The Good Culture Club
Company culture is often overlooked as a success factor for projects and engagements. Culture is like Karma – good culture begets good karma – bad culture the opposite. Culture (and without wishing to dwell further on the 1980’s New Romantics) has a much greater impact than it currently gets credit for. Good culture is often overlooked and can be taken for granted.
Bad culture is often dismissed as “it’s just the way it is” or “this is how we have always done things”. This blog raises awareness of the commercial impact of culture and why, if we want to ensure our projects are successful, cultural alignment is key, particularly between prospective partners and suppliers.
Having worked with a diverse selection of customers across all industries, I can provide some insight into the difference a good company culture makes commercially compared to a bad culture. Good culture can be defined as open, inclusive, supportive, empowering and collaborative. Bad culture, on the other hand, is either the opposite or absent of these good culture traits. But how does this translate into a commercial impact?
Having done the same modern workplace engagement in two similar, global organisations, one which was typified as having a “Good Culture” and the other a “Bad Culture”, the difference became quite stark. In the good culture company, requests for information and meetings were met speedily, often within 24 hours. In the bad culture situation, it could take a week just to find the person responsible before the request for information or a meeting was even made.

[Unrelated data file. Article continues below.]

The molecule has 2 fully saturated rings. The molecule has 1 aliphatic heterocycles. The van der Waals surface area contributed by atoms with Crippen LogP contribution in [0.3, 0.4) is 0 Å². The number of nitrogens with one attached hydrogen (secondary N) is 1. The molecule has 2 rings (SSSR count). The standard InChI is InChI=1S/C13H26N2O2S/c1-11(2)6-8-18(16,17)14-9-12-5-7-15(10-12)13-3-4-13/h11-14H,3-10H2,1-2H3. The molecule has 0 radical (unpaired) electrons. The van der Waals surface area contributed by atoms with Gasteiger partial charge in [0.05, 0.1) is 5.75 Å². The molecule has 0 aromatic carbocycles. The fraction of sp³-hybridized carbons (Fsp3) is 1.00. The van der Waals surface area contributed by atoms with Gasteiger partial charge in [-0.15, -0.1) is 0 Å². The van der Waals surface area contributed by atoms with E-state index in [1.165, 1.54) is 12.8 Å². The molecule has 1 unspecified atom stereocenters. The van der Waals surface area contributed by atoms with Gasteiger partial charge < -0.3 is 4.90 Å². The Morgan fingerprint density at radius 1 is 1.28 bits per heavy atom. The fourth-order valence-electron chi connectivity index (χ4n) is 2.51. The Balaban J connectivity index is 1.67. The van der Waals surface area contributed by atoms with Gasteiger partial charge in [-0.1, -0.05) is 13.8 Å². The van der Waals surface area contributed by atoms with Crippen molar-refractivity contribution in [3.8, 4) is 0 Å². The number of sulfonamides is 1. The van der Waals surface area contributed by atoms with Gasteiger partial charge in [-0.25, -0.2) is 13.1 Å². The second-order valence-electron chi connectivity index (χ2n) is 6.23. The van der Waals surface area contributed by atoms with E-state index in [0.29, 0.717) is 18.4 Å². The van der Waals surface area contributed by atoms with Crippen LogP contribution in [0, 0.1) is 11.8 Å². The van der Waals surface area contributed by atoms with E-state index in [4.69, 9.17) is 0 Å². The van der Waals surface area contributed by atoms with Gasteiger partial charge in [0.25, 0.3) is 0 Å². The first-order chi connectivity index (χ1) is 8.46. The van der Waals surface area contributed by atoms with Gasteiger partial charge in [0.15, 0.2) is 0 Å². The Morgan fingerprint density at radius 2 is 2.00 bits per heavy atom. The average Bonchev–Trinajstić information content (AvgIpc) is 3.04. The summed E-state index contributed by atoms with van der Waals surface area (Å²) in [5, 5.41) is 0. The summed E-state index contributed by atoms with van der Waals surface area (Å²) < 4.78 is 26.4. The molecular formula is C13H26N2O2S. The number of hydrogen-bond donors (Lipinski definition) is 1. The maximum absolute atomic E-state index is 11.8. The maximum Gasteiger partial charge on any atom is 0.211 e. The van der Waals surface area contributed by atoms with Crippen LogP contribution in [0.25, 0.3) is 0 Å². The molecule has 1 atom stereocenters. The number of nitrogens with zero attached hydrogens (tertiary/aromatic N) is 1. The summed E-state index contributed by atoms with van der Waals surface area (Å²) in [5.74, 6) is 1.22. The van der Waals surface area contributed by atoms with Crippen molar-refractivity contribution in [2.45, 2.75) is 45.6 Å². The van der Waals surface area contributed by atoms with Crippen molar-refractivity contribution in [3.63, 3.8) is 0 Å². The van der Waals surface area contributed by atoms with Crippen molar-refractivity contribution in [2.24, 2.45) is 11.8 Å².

Giving feedback was natural and second nature in the company with a good culture, whereas in the other company, any feedback had to be painstakingly drawn out (if any was given at all). But the biggest difference was the impact of collaborative working. In the good culture, there was a passion to help and work together, sharing ideas and shaping future direction. In the bad culture such collaboration was invariably lacking and in extreme cases incredibly confrontational, as disinterested parties looked for reasons to scupper or derail the engagement.
The net result was that the engagement in the company with a good culture was completed in 6 weeks and the resultant modern workplace timescale was 6 months. In the bad culture the same engagement took 20 weeks, and the resultant timescale was nearer 2 years!!! Another big difference was in the cost. Factoring in the friction caused by delivering such a program in a bad culture increased estimated cost 5-fold. So not only does a bad culture increase the time to deliver programs, it also increases the cost. Sadly, this cost is typically intangible until the program is under way, by which time both the partner and customer are contractually locked into a budget and timescale which will, in all probability, never be achieved.